It went (as it had always gone) without saying that his resignation was on the table. ("The administrator must be in a perpetual mood of resignation, by which I do not mean mournful acceptance of the universe. I mean he must be perpetually prepared to get out.") His board knew it, and he knew it. Hutchins spelled it out when he first submitted his two alternative proposals for presidential powers; should either of them be accepted, the administrative officers of the university would resign in a body, so that the new role of the president could be implemented de novo. He, at least, took the offer seriously; and in the next few months, while the board and senate committees met regularly in response to the senate memorial, he considered quitting in any case. He had gone all out in his speech of July 20, 1944; there was nothing more he could do; he was palpably tired of perpetual pushing. He had often discussed resigning and discussed it over a period of years. He had discussed it with a few of his friends—and with his father (who was, as usual, worried about his impetuosity and urged him to wait and see what the board did).
On December 1, 1944, he sent a note to Chairman Laird Bell of the Board Committee on Instruction and Research. "I can not emphasize too strongly," he wrote (somewhat prayerfully), "the effect on the faculty of a definite, clear-cut decision by the Board. The faculty should not be asked; it should be told. It has leaked out"—the leak proved to be inaccurate, its inaccuracy indicating that Hutchins and the senate were both left in the dark on the state of the board's sentiments—"that the Board has decided to have a small, representative Senate. The bitterest members of the opposition are now busily engaged in formulating its constitution. They are Adjusting themselves to their Environment!" He was being blithe,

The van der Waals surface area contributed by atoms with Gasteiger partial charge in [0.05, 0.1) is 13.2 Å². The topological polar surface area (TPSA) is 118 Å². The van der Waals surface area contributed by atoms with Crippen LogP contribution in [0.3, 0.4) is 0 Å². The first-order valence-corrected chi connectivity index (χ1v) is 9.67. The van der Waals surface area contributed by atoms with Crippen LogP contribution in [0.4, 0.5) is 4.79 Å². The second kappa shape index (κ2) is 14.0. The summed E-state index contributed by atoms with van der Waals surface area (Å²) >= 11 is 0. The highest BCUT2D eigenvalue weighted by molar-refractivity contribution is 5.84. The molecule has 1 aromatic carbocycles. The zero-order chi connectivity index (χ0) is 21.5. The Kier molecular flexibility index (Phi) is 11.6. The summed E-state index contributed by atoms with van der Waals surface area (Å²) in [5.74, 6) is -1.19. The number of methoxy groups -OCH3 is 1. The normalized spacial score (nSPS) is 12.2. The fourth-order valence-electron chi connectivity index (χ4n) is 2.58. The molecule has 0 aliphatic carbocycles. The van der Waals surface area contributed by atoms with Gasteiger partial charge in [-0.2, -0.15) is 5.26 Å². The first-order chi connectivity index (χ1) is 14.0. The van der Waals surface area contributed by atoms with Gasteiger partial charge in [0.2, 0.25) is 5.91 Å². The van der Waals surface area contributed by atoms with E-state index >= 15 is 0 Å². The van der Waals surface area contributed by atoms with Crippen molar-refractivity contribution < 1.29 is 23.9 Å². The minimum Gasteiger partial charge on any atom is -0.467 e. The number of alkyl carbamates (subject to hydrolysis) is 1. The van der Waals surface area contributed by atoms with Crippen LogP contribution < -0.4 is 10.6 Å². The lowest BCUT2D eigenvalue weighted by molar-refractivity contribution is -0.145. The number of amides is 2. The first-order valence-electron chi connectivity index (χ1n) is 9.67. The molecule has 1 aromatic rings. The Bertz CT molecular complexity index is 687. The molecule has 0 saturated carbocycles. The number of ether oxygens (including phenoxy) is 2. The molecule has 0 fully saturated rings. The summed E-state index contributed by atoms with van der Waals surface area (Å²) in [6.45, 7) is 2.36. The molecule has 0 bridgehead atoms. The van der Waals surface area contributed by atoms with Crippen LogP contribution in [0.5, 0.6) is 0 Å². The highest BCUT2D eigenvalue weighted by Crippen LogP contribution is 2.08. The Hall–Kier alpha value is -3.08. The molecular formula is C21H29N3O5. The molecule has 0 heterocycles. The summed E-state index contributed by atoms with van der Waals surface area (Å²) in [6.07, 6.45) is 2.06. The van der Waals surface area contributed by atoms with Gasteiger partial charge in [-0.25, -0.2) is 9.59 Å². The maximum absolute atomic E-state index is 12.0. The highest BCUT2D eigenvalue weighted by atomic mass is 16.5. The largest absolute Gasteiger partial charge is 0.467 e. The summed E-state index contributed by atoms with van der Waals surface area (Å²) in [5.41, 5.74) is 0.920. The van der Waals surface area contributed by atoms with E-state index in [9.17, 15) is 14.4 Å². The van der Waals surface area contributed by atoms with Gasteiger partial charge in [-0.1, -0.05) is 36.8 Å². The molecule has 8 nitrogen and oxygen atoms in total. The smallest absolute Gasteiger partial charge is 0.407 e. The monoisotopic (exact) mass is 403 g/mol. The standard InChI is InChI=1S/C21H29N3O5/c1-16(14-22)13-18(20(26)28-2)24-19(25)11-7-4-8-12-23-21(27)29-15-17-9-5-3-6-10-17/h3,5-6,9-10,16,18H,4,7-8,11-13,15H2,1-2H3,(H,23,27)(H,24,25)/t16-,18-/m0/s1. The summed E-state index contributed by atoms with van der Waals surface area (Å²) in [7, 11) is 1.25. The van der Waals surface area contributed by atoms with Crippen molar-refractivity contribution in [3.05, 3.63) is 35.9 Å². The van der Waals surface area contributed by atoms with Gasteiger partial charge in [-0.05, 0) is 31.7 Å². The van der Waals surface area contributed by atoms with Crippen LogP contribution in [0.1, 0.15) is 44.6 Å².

complete with an exclamation mark. It wasn't too much like him. Was he whistling in the dark?
Whether or not he was whistling, he was in the dark. The board, as of the date of that note, had already completed its work and made its decisions. They were announced three days later by Chairman Swift, in the form of six points:
1. The University Senate will be broadened to include associate and assistant professors who have been on the campus for at least three years. This will mean that the roster will be increased from 195 full professors now comprising the Senate to a total of 350.
2. A council of forty members will be elected to act on educational issues which will meet at least quarterly.
3. An executive committee of seven will be elected which will be continuously in touch with the president.
4. The council will take affirmative action on educational matters and has the right to disapprove of proposals of the presidents, but the president can veto the council's action. In case of a stalemate, the decision will be up to the Board of Trustees.
5. The president may recommend faculty appointments to the Board without the approval of department heads.
6. The Board can create or discontinue departments and divisions at its own discretion.
So Hutchins would get his more democratic senate, but it would be even more cumbersome than it had been, with its membership almost doubled. The council and executive committee might—or might not, if they reached a stalemate—facilitate decision-making, without the president's having new powers. Point 5 was a modest Hutchins victory, actually a reaffirmation of traditional procedure. Point 6 simply confirmed the university's established practice.